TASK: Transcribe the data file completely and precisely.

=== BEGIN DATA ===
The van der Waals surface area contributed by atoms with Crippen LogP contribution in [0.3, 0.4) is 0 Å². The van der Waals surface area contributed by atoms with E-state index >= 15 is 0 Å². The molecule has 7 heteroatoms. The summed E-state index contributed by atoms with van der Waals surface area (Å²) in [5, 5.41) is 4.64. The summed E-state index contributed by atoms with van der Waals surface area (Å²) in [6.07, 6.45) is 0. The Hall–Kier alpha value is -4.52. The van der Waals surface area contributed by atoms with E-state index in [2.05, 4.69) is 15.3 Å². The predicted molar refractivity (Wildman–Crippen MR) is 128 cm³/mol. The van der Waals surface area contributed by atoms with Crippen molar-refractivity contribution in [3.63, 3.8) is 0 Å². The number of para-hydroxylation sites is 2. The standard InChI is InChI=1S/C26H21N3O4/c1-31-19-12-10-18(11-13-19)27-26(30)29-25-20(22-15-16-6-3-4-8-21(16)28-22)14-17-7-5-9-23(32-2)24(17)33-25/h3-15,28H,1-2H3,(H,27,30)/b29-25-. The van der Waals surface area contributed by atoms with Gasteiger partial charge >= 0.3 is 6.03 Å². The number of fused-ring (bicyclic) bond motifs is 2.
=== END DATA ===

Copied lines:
The van der Waals surface area contributed by atoms with Crippen LogP contribution in [0.3, 0.4) is 0 Å². The van der Waals surface area contributed by atoms with E-state index >= 15 is 0 Å². The molecule has 7 heteroatoms. The summed E-state index contributed by atoms with van der Waals surface area (Å²) in [5, 5.41) is 4.64. The summed E-state index contributed by atoms with van der Waals surface area (Å²) in [6.07, 6.45) is 0. The Hall–Kier alpha value is -4.52. The van der Waals surface area contributed by atoms with E-state index in [2.05, 4.69) is 15.3 Å². The predicted molar refractivity (Wildman–Crippen MR) is 128 cm³/mol. The van der Waals surface area contributed by atoms with Crippen molar-refractivity contribution in [3.63, 3.8) is 0 Å². The number of para-hydroxylation sites is 2. The standard InChI is InChI=1S/C26H21N3O4/c1-31-19-12-10-18(11-13-19)27-26(30)29-25-20(22-15-16-6-3-4-8-21(16)28-22)14-17-7-5-9-23(32-2)24(17)33-25/h3-15,28H,1-2H3,(H,27,30)/b29-25-. The van der Waals surface area contributed by atoms with Gasteiger partial charge >= 0.3 is 6.03 Å². The number of fused-ring (bicyclic) bond motifs is 2.